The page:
David Bowie Toy (Rare & Unreleased Works ,18 songs) – SQ 9,5
Sound Quality Rating
The “Toy” Album
01. Uncle Floyd – 6:15
This track appeared on 2002’s Heathen under the title “Slip Away” without the intro sound bite from the Uncle Floyd show and with subtle differences in the music and lyrics.
02. Afraid – 3:29
This track appeared on 2002’s Heathen in essentially the same format.
03. Baby Loves That Way – 4:38
Originally released in 1965 as the b-side of the single “You’ve Got a Habit of Leaving” under the name Davy Jones & the Lower Third. This new version is about a minute and a half longer than the original version but, aside for some studio banter toward the end of the song, this version is rather close to what was ultimately released on the “Everyone Says Hi” UK CD single.
04. I Dig Everything – 4:53
Originally released in 1966 and served as Bowie’s last recording on Pye. The version on Toy is about two minutes longer than the original version and remains unreleased.
05. Conversation Piece – 3:53
Originally released in 1970 as the b-side to “The Prettiest Star” and later included as a bonus track on the Ryko issue of Space Oddity. The version recorded for Toy is close to the original but runs a minute longer. This version was included on the bonus disc for Heathen.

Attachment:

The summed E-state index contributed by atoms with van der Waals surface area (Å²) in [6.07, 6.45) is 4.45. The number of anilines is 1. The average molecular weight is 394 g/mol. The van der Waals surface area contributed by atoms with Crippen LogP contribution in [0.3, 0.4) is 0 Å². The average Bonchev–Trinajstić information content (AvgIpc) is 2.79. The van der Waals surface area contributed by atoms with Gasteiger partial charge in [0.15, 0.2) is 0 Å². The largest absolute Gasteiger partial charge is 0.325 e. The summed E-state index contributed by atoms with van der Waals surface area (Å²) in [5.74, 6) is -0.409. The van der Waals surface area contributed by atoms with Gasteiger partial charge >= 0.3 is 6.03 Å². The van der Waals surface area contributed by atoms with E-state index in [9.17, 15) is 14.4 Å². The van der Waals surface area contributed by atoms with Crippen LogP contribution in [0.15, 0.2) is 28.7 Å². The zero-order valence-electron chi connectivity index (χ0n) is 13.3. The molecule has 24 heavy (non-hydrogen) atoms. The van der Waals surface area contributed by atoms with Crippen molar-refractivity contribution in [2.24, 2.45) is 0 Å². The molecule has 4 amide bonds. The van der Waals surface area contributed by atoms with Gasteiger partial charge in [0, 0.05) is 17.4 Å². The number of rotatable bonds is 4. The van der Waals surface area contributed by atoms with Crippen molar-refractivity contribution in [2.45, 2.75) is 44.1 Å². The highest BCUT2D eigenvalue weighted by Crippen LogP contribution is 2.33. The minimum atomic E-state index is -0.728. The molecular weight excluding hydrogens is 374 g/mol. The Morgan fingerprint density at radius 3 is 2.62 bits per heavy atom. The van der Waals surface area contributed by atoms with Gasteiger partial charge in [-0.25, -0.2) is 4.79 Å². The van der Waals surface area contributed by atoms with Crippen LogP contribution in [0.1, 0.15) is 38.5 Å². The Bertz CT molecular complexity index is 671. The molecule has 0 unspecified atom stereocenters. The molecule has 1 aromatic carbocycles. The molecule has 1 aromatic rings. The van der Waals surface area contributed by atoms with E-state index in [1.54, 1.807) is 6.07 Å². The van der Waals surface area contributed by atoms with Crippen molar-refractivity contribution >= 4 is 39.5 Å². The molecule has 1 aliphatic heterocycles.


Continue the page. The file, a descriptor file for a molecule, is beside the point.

06. Let Me Sleep Beside You – 3:14
Originally recorded as a single in 1967 which was rejected by the record company and ultimately released on one of the many singles compilations from the Deram era and, more recently, included on the deluxe edition of David Bowie’s first album. This version is a good bit heavier than the original and remains unreleased.
07. Toy (Your Turn To Drive) – 4:46
”Toy” (aka “Your Turn To Drive”) is one of the new tunes written for Toy and was released on iTunes as a non-lp single in 2003.
08. Hole In The Ground – 3:30
Allegedly from the Space Oddity sessions (1969).
09. Shadow Man – 4:41
An outtake from 1971 that can be found on a few bootlegs in both demo and studio form. A slightly different and longer version than what is on the Toy bootleg was included on the “Everyone Says Hi” UK CD Single.
10. In The Heat of The Morning – 3:51
Like “Let Me Sleep Beside You”, this track was originally recorded as a single (1968) and subsequently released on one of the many singles compilations from the Deram era and, more recently, included on the deluxe edition of David Bowie’s first album. This version remains unreleased.
11. You’ve Got a Habit of Leaving – 4:49